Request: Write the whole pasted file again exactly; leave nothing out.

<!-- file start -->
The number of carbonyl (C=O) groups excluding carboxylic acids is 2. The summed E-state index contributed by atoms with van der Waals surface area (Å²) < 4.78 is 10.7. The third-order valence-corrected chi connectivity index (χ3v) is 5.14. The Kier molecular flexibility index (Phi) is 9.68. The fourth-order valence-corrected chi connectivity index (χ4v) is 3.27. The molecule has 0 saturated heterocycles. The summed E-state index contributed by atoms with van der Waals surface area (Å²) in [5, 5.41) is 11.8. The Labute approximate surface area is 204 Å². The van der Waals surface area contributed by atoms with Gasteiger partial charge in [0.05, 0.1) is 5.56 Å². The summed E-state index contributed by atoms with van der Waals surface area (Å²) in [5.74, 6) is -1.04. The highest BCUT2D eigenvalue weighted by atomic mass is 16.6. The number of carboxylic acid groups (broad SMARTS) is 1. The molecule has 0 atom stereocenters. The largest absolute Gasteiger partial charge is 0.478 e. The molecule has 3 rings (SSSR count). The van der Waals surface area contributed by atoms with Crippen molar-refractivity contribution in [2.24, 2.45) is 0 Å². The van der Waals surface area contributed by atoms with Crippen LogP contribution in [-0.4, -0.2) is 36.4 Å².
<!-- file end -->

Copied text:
The number of carbonyl (C=O) groups excluding carboxylic acids is 2. The summed E-state index contributed by atoms with van der Waals surface area (Å²) < 4.78 is 10.7. The third-order valence-corrected chi connectivity index (χ3v) is 5.14. The Kier molecular flexibility index (Phi) is 9.68. The fourth-order valence-corrected chi connectivity index (χ4v) is 3.27. The molecule has 0 saturated heterocycles. The summed E-state index contributed by atoms with van der Waals surface area (Å²) in [5, 5.41) is 11.8. The Labute approximate surface area is 204 Å². The van der Waals surface area contributed by atoms with Gasteiger partial charge in [0.05, 0.1) is 5.56 Å². The summed E-state index contributed by atoms with van der Waals surface area (Å²) in [5.74, 6) is -1.04. The highest BCUT2D eigenvalue weighted by atomic mass is 16.6. The number of carboxylic acid groups (broad SMARTS) is 1. The molecule has 0 atom stereocenters. The largest absolute Gasteiger partial charge is 0.478 e. The molecule has 3 rings (SSSR count). The van der Waals surface area contributed by atoms with Crippen molar-refractivity contribution in [2.24, 2.45) is 0 Å². The van der Waals surface area contributed by atoms with Crippen LogP contribution in [-0.4, -0.2) is 36.4 Å².